The important aspect of this picture is that it captures all of Jupiter’s Galilean moons.  If you click on the image, you will easily see three of them – Io, Europa, and Ganymede.  Callisto is there, or at least, is there in the raw TIFF image.  You will have to take my word for it that Callisto is there, just very faint.

How do I know which moons are which?  The easy way I follow is to use this Jupiter moon tracker, plugging in times and dates when I take my pictures.  If you enter the time stamp I wrote above, you will get this:

Now while my original source image is nice, I knew I could improve upon it with other images taken that same night at my telescope.  After accentuating Callisto’s brightness a little so we can see it, I used Photoshop Elements to carefully cut out Jupiter and its four moons.  I then overlayed these into a properly-exposed wide-field Moon image.

Next, I wanted to get a good Jupiter into the picture, since the planet itself is overexposed in all my tripod images.  I created the following image from stacked video at my 10″ Dobsonian:

I will shrink this good Jupiter to overlay into the main picture were the bright overexposed Jupiter resides.  But I also wanted to get the planet’s angle right relative to the moons.  So I imported as a temporary layer this other picture I took on Sunday that I previously wrote about:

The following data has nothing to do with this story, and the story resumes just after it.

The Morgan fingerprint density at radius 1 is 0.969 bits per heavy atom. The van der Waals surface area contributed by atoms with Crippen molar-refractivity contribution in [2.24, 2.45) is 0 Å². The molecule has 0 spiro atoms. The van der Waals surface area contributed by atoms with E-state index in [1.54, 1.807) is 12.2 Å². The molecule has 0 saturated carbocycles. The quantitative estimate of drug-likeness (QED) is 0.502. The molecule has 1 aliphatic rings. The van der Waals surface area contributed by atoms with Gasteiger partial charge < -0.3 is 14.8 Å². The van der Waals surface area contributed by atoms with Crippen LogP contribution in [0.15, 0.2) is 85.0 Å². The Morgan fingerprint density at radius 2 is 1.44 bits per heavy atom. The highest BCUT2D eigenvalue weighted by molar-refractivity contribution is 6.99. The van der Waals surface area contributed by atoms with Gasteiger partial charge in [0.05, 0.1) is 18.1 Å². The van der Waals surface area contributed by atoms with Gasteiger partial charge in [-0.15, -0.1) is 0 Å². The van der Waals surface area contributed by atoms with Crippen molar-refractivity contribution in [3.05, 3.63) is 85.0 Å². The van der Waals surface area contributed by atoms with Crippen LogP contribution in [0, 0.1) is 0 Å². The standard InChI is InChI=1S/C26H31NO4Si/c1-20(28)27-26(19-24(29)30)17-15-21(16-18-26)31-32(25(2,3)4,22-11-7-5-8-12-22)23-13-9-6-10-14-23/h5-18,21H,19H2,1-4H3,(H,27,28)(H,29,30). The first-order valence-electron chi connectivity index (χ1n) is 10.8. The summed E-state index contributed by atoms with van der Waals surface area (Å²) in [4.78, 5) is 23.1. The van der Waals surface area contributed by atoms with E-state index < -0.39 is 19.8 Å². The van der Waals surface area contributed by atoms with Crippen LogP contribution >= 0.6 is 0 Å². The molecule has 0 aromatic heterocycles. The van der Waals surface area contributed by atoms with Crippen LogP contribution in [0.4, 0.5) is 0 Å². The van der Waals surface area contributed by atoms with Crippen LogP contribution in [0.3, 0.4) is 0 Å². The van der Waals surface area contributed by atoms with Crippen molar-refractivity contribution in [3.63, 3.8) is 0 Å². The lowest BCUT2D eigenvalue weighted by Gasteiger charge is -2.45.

This “moon” image is the perfect gauge, first to align with the native orientation of Io and Europa in the main image, and then to align the good Jupiter with the moon image Jupiter.  With the proper angle, I then overlayed this good Jupiter on top of the overexposed Jupiter, shrinking it a bit to compensate for the over-brightness of the original.

The final result is the image at the top of this post.

As a final perspective, I used the telescope Moon image I posted earlier and overlayed it in, and then moved the Jupiter system next to the Moon.  This gives you an idea of how wide an area Jupiter and the Galilean moons take up in reference to our Moon:

Click to enlarge.

That’s all for now. I am hoping with the Moon waning over the next week that I will be able to take more constellation pictures, and possibly a few deep sky objects.

Jupiter and Two Moons

Io (left), Europa (middle), Jupiter (right). Taken on May 7th, 2017.

May 7th, 2017, 10:25 p.m. local time

Apparently it is possible to get Jupiter and its moons into the same picture.  You just have to increase the ISO setting.  For the above picture of Io, Europa, and Jupiter, I cranked up my digital camera’s ISO to 1600.  Normally I have it at 400 or 800 for Jupiter.  It leaves Jupiter slightly overexposed, but I think it is a good trade-off given the objective.

In case you are wondering, Callisto and Ganymede were much further out from Jupiter at this time, one on either side.  I have a special treat for later on to show this from another perspective.

Great Red Spot Makes a Cameo

May 6th, 2017, 9:30 p.m. local time

Using my 10″ Dobsonian with DSLR camera and x5 Barlow, I clearly saw Jupiter’s Great Red Spot on the camera’s view screen.  The end image seems pretty good.  This was a “quick” session with only ~23 seconds of video.  With a manual Dobsonian and x5 Barlow, the image moves through the field of view very fast.

I am learning techniques to compensate for these quick windows.  First, I need to align the camera’s orientation such that Jupiter moves through the field view at a plane horizontal to the camera.  Not easy to do when you only have seconds to finagle the camera before the planet moves too far out of sight.  My second learning experience is how to quickly stop the video, slide the telescope just a enough, and continue shooting with a refreshed view (PIPP easily joins multiple videos).